To my wife, Ana Cristina, whose involved critical reading, frequent meetings with the co-authors, and editorial efforts justly deserve the right to be considered as a co-author to this book as well. It would not have been written and completed without her organizing force.
—Charles Herrick, MD
This book is dedicated to my husband, children, and grandchildren. I am a proud wife, mother, and grandmother.
I want to thank my son, Charles Herrick, for inviting me to co-author a second book with him. I am also grateful to his wife for the support that she provided both of us in bringing this book to fruition. Her editorial contributions were invaluable.
I especially want to thank my husband, Bob Herrick, for his patience in allowing me the time to do the research and writing that contributed to making 100 Questions & Answers about How to Quit Smoking possible. He has continued to encourage me to write and over the past few years I have written three books, all published by Jones and Bartlett. I want to thank the editorial staff of Jones and Bartlett. It has been gratifying to work with all of you.
I would also like to dedicate this book to all of the smokers who have quit smoking. Congratulations! As an ex-smoker, I know how hard it was. This dedication also includes those smokers who are valiantly trying to quit. Keep trying and eventually you will succeed! I am deeply grateful to two friends and colleagues who read parts of this book and gave suggestions. One is an ex-smoker, who shared her journey with me, and the other is currently trying to quit, using the patch. The fact that she is trying to stop smoking after reading parts of this book is a testament to the fact that 100 Questions & Answers about How to Quit Smoking may be helpful. Thank you so much. I hope both of you live healthy and productive lives.
—Charlotte A. Herrick,, PhD, RN
I dedicate this book to my husband, Scott, and my kids, Megan, Jillian, and Drew. They have put up with my smoking cessation ramblings for many years and can probably recite the dangers of smoking in their sleep. I could not have done this without you.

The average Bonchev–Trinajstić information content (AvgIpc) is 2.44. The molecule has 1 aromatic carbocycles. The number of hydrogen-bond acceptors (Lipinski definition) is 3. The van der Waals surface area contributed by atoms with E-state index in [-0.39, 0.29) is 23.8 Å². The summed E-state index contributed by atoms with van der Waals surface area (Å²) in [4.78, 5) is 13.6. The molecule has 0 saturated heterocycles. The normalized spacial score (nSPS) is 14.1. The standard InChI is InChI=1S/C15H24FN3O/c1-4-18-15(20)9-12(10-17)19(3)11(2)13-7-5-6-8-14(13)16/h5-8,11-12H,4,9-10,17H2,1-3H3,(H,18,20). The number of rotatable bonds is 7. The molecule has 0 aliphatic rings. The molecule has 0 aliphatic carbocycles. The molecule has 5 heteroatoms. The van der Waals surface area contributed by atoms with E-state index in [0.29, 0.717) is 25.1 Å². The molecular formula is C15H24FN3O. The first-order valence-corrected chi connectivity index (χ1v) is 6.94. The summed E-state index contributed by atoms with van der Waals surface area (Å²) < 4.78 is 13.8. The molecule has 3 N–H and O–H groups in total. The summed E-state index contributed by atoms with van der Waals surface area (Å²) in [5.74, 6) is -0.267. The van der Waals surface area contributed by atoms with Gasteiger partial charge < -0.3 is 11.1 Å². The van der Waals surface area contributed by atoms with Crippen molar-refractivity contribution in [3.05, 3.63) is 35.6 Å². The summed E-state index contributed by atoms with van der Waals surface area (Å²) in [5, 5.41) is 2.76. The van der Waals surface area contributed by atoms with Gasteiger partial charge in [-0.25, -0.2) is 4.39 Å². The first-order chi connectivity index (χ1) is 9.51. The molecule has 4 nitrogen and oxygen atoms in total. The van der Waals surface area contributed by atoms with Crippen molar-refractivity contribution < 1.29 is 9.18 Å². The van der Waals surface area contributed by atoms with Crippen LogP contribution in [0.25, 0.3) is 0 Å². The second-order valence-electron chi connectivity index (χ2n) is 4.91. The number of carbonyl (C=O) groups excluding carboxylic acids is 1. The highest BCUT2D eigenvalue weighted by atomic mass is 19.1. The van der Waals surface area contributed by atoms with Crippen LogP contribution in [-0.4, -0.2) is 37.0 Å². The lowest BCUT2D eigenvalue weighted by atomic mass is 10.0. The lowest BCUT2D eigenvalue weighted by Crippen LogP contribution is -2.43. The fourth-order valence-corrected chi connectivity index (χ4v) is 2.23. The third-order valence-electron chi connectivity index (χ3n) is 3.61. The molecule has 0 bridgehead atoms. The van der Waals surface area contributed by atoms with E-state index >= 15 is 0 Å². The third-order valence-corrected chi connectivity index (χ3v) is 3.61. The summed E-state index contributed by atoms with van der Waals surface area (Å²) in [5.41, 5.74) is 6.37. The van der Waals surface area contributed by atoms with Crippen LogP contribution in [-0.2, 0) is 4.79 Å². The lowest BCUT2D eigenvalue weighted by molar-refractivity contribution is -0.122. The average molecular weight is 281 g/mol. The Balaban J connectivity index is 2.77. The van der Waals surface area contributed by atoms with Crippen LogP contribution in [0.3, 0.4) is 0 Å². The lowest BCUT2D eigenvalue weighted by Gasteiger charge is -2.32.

—Marianne Mitchell, APRN
Tobacco has probably had a bigger impact on the lives of Americans than all plants, drugs, or other commodities combined. This may sound exaggerated, but when one examines the history of our nation one cannot but be left with the feeling that, were it not for tobacco, we would not have been able to gain our independence as rapidly as we did. Tobacco did it all. It brought jobs and opportunity. It led to rapid agricultural development. It brought wealth, and with wealth came the power to obtain independence. Unfortunately, like all things that seem initially like windfalls, the cultivation of tobacco came at a price. That price was paid, in many respects, on the backs of African Americans, who worked the plantations to bring the plant to market and fuel the American economy. (Cotton contributed to this as well, but tobacco was the first cash crop.) Gradually, however, America's increasing dependency on slave labor for that cash crop created deep divisions, which finally ignited in the form of a bloody Civil War, the effects of which are still being felt today over a hundred years later.
In a sense, tobacco's story on the social level has mirrored its effects on the individual level. Unlike any other drug of its kind, tobacco does it all. It perks you up and makes you sharper, but it also slows you down and allows you to focus better so you can block out bothersome stimuli; It stimulates and it sedates. It helps you manage everything that stress can throw your way without impairing you or turning you into an idiot. Because of this wealth of activity, of providing for every psychological need in a steady and manageable way, tobacco creates a slow but certain dependency that catches you off-guard until a civil war erupts in your body in the form of some life threatening disease that you can conveniently ignore until it explodes, leaving you at the edge of health.
We now approach smokers in the same way we approached other social outcasts, looking at them with disdain, viewing them as moral failures at best, or hooligans at worst. We wonder how they can ignore the flood of information that drowns us all with horrific statistics about rates of cancer and heart disease and emphysema, all leading to lost years and lost quality of life. We forget our past. We forget that this attitude is the exception, not the rule. We forget that even if we never smoked, our parents smoked, and smoking was part of the fabric of our lives, invading every medium as surely as the smoke filled restaurants, airplanes, bars, and homes filled our lungs as an accepted part of life. Smoking was the engine of America's success in the eighteenth and nineteenth centuries, just as oil has been America's success in the twentieth. While one can hope for a future of independence from both, one cannot forget to pay proper respect to the fact that our current freedoms and standard of living have been partly built on these products.
It is an unfortunate fact of human nature to make things all good or all bad. It is especially unfortunate that Americans tend to do this more than other peoples. It is unfortunate because it often leads us to act in ways that ultimately hurt us rather than help us. While it is a good thing that we have become more aware of the dangers of second hand smoke and have created laws to limit our exposure to it, it is not a good thing to treat our family and friends who smoke as pariahs. Hopefully, this book will provide some insight and understanding regarding tobacco's insidious effects on our biology, while offering hope that effective treatment is available to enable us to ultimately free ourselves from its grasp.